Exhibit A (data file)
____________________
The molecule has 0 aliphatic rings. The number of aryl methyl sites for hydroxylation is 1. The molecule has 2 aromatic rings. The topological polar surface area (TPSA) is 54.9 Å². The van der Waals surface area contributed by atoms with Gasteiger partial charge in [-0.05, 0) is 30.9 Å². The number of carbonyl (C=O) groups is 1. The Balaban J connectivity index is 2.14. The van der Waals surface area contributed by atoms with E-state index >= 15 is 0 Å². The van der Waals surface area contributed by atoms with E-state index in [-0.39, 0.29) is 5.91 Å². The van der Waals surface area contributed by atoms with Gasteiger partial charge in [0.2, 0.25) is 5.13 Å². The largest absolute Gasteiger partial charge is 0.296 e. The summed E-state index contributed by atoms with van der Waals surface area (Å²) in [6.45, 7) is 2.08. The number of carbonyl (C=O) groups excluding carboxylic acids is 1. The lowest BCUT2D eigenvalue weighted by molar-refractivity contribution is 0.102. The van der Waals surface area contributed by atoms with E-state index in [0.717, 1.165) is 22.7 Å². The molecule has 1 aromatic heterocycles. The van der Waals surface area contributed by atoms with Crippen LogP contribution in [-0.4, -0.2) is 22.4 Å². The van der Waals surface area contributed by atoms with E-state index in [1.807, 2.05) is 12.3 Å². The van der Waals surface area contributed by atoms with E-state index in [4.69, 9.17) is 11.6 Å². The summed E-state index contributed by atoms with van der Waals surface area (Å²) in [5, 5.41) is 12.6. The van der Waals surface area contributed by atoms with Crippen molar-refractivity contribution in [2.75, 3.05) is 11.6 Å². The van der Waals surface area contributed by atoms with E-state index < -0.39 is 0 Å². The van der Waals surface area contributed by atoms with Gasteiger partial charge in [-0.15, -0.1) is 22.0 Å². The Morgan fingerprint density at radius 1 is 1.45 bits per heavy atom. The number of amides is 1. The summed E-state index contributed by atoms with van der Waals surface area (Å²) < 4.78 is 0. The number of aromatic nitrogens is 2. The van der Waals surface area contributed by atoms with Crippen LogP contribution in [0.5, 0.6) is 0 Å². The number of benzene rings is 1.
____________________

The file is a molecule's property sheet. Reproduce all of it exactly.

The molecule has 0 aliphatic rings. The number of aryl methyl sites for hydroxylation is 1. The molecule has 2 aromatic rings. The topological polar surface area (TPSA) is 54.9 Å². The van der Waals surface area contributed by atoms with Gasteiger partial charge in [-0.05, 0) is 30.9 Å². The number of carbonyl (C=O) groups is 1. The Balaban J connectivity index is 2.14. The van der Waals surface area contributed by atoms with E-state index >= 15 is 0 Å². The van der Waals surface area contributed by atoms with E-state index in [-0.39, 0.29) is 5.91 Å². The van der Waals surface area contributed by atoms with Gasteiger partial charge in [0.2, 0.25) is 5.13 Å². The largest absolute Gasteiger partial charge is 0.296 e. The summed E-state index contributed by atoms with van der Waals surface area (Å²) in [6.45, 7) is 2.08. The number of carbonyl (C=O) groups excluding carboxylic acids is 1. The lowest BCUT2D eigenvalue weighted by molar-refractivity contribution is 0.102. The van der Waals surface area contributed by atoms with E-state index in [0.717, 1.165) is 22.7 Å². The molecule has 1 aromatic heterocycles. The van der Waals surface area contributed by atoms with Crippen LogP contribution in [-0.4, -0.2) is 22.4 Å². The van der Waals surface area contributed by atoms with E-state index in [1.807, 2.05) is 12.3 Å². The van der Waals surface area contributed by atoms with E-state index in [4.69, 9.17) is 11.6 Å². The summed E-state index contributed by atoms with van der Waals surface area (Å²) in [5, 5.41) is 12.6. The van der Waals surface area contributed by atoms with Crippen molar-refractivity contribution in [2.75, 3.05) is 11.6 Å². The van der Waals surface area contributed by atoms with E-state index < -0.39 is 0 Å². The van der Waals surface area contributed by atoms with Gasteiger partial charge in [-0.15, -0.1) is 22.0 Å². The Morgan fingerprint density at radius 1 is 1.45 bits per heavy atom. The number of amides is 1. The summed E-state index contributed by atoms with van der Waals surface area (Å²) < 4.78 is 0. The number of aromatic nitrogens is 2. The van der Waals surface area contributed by atoms with Crippen LogP contribution in [0.5, 0.6) is 0 Å². The number of benzene rings is 1.